All softwood. Mostly red pine. Best wood for firing there is. But smoky as hell.

 

All this wood would be burned in big piles if they were not using it here to make pots.

 

This place is (I think) currently the largest woodfiring operation in Japan volume-wise. It is hard to imagine the amount of pottery woodfired here in a year.

 

The main clay (and the key to the ware's look) is dug from the bottom of a pond/small lake I can see out of my room's window leess than a kilometer from the pottery once a year.

 

best,

 

...............john

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JBaymore    1,432

Mart,

 

Domokun is fine and sends hiss best to you. He is hangin' with Godzilla.

 

best,

 

....................john

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JBaymore    1,432

Benzine,

 

I wear that kind of headband a lot when I am in the studio both in Japan and at home. It is called "hachimaki". It keeps the sweat out of your eyes, keeps you hair from slopping around, and in Japan it can have another significance in certain situations. Hachimaki are often used by groups of people to signify two things..... that they are part of a "team" or "group" (since the hachimaki will match) and that the person wearing it is engaged in some specific task.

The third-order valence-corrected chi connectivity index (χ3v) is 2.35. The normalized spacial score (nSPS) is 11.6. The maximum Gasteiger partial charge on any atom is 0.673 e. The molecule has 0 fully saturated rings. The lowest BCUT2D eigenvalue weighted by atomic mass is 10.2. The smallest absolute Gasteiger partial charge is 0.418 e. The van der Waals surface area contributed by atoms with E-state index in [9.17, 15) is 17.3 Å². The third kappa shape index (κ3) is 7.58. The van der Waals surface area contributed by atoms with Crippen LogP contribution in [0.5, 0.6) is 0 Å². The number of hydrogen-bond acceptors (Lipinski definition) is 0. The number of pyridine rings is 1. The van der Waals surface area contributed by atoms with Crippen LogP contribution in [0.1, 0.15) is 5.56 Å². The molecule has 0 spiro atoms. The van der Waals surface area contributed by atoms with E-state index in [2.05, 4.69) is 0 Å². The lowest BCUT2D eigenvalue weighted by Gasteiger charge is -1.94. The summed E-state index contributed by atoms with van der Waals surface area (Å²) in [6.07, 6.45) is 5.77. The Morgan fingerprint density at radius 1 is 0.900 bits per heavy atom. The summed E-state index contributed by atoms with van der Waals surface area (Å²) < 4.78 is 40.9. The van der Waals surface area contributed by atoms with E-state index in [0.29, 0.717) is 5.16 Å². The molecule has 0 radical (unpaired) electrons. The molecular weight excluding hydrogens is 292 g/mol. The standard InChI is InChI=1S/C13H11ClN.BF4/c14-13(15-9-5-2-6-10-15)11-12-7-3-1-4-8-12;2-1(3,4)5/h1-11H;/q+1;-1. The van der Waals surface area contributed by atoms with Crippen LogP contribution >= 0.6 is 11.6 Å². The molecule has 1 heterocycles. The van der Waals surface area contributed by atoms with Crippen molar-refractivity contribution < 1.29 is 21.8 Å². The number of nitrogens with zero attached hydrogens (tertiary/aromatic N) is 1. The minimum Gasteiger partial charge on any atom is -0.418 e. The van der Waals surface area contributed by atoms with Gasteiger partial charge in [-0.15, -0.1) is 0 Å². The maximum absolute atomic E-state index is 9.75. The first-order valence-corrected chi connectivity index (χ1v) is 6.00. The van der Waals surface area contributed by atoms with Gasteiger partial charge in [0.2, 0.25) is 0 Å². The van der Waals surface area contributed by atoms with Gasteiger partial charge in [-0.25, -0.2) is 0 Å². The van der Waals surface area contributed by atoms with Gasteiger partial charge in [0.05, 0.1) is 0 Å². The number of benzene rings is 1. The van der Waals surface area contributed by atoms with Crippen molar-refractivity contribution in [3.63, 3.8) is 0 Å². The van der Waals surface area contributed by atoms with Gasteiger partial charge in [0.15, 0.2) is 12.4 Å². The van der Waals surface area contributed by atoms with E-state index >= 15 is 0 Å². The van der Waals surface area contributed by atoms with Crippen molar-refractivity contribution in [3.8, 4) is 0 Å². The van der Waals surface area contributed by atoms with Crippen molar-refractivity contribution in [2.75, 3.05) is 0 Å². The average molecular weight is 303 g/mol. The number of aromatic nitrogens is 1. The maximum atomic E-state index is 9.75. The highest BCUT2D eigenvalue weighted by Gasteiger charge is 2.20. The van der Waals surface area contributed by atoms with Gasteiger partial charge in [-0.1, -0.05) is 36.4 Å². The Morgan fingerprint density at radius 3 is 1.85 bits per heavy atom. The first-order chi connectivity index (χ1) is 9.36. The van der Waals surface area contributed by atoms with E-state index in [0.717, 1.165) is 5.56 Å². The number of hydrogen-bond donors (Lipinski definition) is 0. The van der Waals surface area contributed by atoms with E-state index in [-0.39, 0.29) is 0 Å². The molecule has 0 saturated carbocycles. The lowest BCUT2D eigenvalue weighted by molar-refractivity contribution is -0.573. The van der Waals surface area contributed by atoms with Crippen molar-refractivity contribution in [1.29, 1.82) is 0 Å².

best,

 

................john

 

PS: anyone seen a hawk feather?

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Mart    23

Thank you for the information.

I have dreamed about going to Japan for long long time. I finally have the time and some money set aside.

If I like to go and study (2 weeks or more?) at the same place as you are, what do I gave to do?

If you need, I can pm you my e-mail address etc.

 

Thank you

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Benzine    609

 

Looks great John. 

 

I've got to ask, what's with the "head band"?  Just something to keep the sweat out of your eyes?

 

 

The feather fell out.

Ah, I see. But in John's case, shouldn't it be featherS?